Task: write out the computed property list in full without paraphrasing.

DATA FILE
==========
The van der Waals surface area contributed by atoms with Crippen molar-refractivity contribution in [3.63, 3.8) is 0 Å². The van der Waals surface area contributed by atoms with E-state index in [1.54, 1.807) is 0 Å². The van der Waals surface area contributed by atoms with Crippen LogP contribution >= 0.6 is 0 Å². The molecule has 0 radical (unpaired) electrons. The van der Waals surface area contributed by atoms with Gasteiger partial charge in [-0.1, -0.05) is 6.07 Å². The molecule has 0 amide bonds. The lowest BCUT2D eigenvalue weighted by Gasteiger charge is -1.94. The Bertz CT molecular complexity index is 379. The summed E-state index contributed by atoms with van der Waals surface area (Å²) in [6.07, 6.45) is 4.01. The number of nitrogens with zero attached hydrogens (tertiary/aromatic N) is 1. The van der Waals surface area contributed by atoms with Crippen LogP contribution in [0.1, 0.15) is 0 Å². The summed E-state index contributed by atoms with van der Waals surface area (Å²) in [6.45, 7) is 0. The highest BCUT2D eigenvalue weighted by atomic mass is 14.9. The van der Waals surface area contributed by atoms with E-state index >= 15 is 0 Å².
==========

The van der Waals surface area contributed by atoms with Crippen molar-refractivity contribution in [3.63, 3.8) is 0 Å². The van der Waals surface area contributed by atoms with E-state index in [1.54, 1.807) is 0 Å². The van der Waals surface area contributed by atoms with Crippen LogP contribution >= 0.6 is 0 Å². The molecule has 0 radical (unpaired) electrons. The van der Waals surface area contributed by atoms with Gasteiger partial charge in [-0.1, -0.05) is 6.07 Å². The molecule has 0 amide bonds. The lowest BCUT2D eigenvalue weighted by Gasteiger charge is -1.94. The Bertz CT molecular complexity index is 379. The summed E-state index contributed by atoms with van der Waals surface area (Å²) in [6.07, 6.45) is 4.01. The number of nitrogens with zero attached hydrogens (tertiary/aromatic N) is 1. The van der Waals surface area contributed by atoms with Crippen LogP contribution in [0.1, 0.15) is 0 Å². The summed E-state index contributed by atoms with van der Waals surface area (Å²) in [6.45, 7) is 0. The highest BCUT2D eigenvalue weighted by atomic mass is 14.9. The van der Waals surface area contributed by atoms with E-state index >= 15 is 0 Å².